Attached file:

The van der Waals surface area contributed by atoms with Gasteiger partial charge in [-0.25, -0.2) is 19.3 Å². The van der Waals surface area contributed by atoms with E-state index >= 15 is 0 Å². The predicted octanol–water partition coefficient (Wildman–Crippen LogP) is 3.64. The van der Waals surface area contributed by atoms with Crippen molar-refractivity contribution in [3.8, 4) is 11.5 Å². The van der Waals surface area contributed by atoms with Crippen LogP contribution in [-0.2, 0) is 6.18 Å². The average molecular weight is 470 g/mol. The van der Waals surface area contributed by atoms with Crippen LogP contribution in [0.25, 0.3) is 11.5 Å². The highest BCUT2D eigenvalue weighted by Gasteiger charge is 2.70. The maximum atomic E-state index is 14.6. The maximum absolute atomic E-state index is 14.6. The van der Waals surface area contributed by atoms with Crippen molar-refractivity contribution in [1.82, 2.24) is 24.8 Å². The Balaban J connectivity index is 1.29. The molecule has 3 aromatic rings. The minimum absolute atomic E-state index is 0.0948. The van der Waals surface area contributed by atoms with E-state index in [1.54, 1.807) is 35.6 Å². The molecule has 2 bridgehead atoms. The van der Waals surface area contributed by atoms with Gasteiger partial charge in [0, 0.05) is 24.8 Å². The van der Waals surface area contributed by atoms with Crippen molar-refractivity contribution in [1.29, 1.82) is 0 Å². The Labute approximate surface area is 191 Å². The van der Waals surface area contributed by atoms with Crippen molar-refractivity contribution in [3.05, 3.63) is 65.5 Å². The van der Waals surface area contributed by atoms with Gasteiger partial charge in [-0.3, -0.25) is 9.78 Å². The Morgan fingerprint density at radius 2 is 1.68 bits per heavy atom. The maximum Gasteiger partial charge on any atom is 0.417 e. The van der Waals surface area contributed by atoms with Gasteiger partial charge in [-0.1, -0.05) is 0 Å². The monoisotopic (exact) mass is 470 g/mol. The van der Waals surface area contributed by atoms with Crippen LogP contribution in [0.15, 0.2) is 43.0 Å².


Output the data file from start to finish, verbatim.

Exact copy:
The van der Waals surface area contributed by atoms with Gasteiger partial charge in [-0.25, -0.2) is 19.3 Å². The van der Waals surface area contributed by atoms with E-state index >= 15 is 0 Å². The predicted octanol–water partition coefficient (Wildman–Crippen LogP) is 3.64. The van der Waals surface area contributed by atoms with Crippen molar-refractivity contribution in [3.8, 4) is 11.5 Å². The van der Waals surface area contributed by atoms with Crippen LogP contribution in [-0.2, 0) is 6.18 Å². The average molecular weight is 470 g/mol. The van der Waals surface area contributed by atoms with Crippen LogP contribution in [0.25, 0.3) is 11.5 Å². The highest BCUT2D eigenvalue weighted by Gasteiger charge is 2.70. The maximum atomic E-state index is 14.6. The maximum absolute atomic E-state index is 14.6. The van der Waals surface area contributed by atoms with Crippen molar-refractivity contribution in [1.82, 2.24) is 24.8 Å². The Balaban J connectivity index is 1.29. The molecule has 3 aromatic rings. The minimum absolute atomic E-state index is 0.0948. The van der Waals surface area contributed by atoms with E-state index in [1.54, 1.807) is 35.6 Å². The molecule has 2 bridgehead atoms. The van der Waals surface area contributed by atoms with Gasteiger partial charge in [0, 0.05) is 24.8 Å². The van der Waals surface area contributed by atoms with Crippen molar-refractivity contribution in [1.29, 1.82) is 0 Å². The Labute approximate surface area is 191 Å². The van der Waals surface area contributed by atoms with Crippen molar-refractivity contribution in [3.05, 3.63) is 65.5 Å². The van der Waals surface area contributed by atoms with Gasteiger partial charge in [-0.3, -0.25) is 9.78 Å². The Morgan fingerprint density at radius 2 is 1.68 bits per heavy atom. The maximum Gasteiger partial charge on any atom is 0.417 e. The van der Waals surface area contributed by atoms with Gasteiger partial charge in [-0.1, -0.05) is 0 Å². The monoisotopic (exact) mass is 470 g/mol. The van der Waals surface area contributed by atoms with Crippen LogP contribution in [0.15, 0.2) is 43.0 Å².